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Assigning confidence to sequence comparisons for species identification: A detailed comparison of the cytochrome b and cytochrome oxidase subunit I mitochondrial genes

Tobe, S.S.ORCID: 0000-0002-4854-6278, Kitchener, A.C. and Linacre, A. (2011) Assigning confidence to sequence comparisons for species identification: A detailed comparison of the cytochrome b and cytochrome oxidase subunit I mitochondrial genes. Forensic Science International: Genetics Supplement Series, 3 (1). e246-e247.

Link to Published Version: https://doi.org/10.1016/j.fsigss.2011.08.122
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Abstract

Species identification is a tool used extensively in forensic science; particularly in the investigation of wildlife crime. The two most commonly used genetic loci in species identification are the cytochrome oxidase I gene (COI) and the cytochrome b gene (cyt b), and identification is generally carried out through the use of DNA sequencing. However, there is currently no standard method to quantify the data from sequence comparisons for presentation in reports and to courts as there have been no detailed studies of the expected levels of inter- and intraspecific variation.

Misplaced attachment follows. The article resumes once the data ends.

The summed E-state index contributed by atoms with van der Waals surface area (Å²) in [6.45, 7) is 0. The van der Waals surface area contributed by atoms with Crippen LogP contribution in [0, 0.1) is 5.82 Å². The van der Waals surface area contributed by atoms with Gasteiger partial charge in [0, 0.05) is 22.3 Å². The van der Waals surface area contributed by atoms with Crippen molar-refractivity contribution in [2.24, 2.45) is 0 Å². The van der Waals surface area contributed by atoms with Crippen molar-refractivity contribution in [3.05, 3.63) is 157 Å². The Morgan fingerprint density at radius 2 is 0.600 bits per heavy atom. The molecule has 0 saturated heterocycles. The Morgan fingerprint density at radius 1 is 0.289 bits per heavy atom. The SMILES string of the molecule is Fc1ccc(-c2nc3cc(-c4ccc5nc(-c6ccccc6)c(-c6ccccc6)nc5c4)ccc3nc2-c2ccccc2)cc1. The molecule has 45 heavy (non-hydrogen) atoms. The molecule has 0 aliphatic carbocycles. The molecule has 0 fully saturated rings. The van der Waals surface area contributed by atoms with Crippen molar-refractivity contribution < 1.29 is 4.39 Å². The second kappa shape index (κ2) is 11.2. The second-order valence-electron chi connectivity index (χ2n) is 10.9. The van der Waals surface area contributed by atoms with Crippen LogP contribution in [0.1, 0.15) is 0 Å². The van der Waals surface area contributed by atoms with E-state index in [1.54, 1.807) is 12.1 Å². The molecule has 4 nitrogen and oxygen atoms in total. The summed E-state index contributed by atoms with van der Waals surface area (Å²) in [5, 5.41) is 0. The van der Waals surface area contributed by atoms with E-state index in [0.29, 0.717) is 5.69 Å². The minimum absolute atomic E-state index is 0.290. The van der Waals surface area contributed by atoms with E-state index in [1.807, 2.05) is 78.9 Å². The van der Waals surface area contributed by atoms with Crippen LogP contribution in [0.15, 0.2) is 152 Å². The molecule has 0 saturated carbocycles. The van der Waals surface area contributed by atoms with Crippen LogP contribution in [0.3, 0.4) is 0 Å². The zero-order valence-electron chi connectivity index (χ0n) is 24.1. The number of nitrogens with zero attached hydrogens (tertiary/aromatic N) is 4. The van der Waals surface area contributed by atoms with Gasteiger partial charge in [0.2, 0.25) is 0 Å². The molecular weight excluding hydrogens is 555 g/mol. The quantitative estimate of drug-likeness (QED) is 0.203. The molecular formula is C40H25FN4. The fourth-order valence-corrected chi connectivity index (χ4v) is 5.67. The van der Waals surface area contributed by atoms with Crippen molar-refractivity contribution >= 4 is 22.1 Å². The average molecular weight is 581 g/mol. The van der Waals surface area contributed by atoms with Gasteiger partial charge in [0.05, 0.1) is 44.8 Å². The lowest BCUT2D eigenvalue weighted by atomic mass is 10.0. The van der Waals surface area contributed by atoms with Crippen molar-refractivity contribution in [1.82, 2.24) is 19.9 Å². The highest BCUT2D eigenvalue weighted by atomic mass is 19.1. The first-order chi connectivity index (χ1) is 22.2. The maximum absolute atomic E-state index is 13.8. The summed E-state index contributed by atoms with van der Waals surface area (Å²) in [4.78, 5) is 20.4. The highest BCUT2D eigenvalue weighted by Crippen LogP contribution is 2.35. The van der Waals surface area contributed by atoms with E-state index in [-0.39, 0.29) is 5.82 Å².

For the first time this study provides a detailed comparison of the effectiveness of these two loci. Interspecific and intraspecific variation are assessed and statistical confidence is applied to sequence comparisons. Comparison of 217 different mammalian species revealed that cyt b more accurately reconstructed their phylogeny and known relationships, and gave better resolution when separating species based on sequence data.

Intraspecific variation was assessed using three model species and showed variation ranging from 0 to 1.16% (Kimura 2-parameter p-distance (K2P) × 100%), indicating that some level of variation should be expected. Interspecific variation was greater in cyt b than in COI. Using a K2P (×100) threshold of 1.5, cyt b gives a better resolution for separating species with a lower false positive rate and higher positive predictive value than those of COI. This study allows, for the first time, application of statistical confidence to sequences comparisons for species identification.

Item Type: Journal Article
Publisher: Elsevier
Copyright: © 2011 Elsevier Ireland Ltd.
URI: http://researchrepository.murdoch.edu.au/id/eprint/45174
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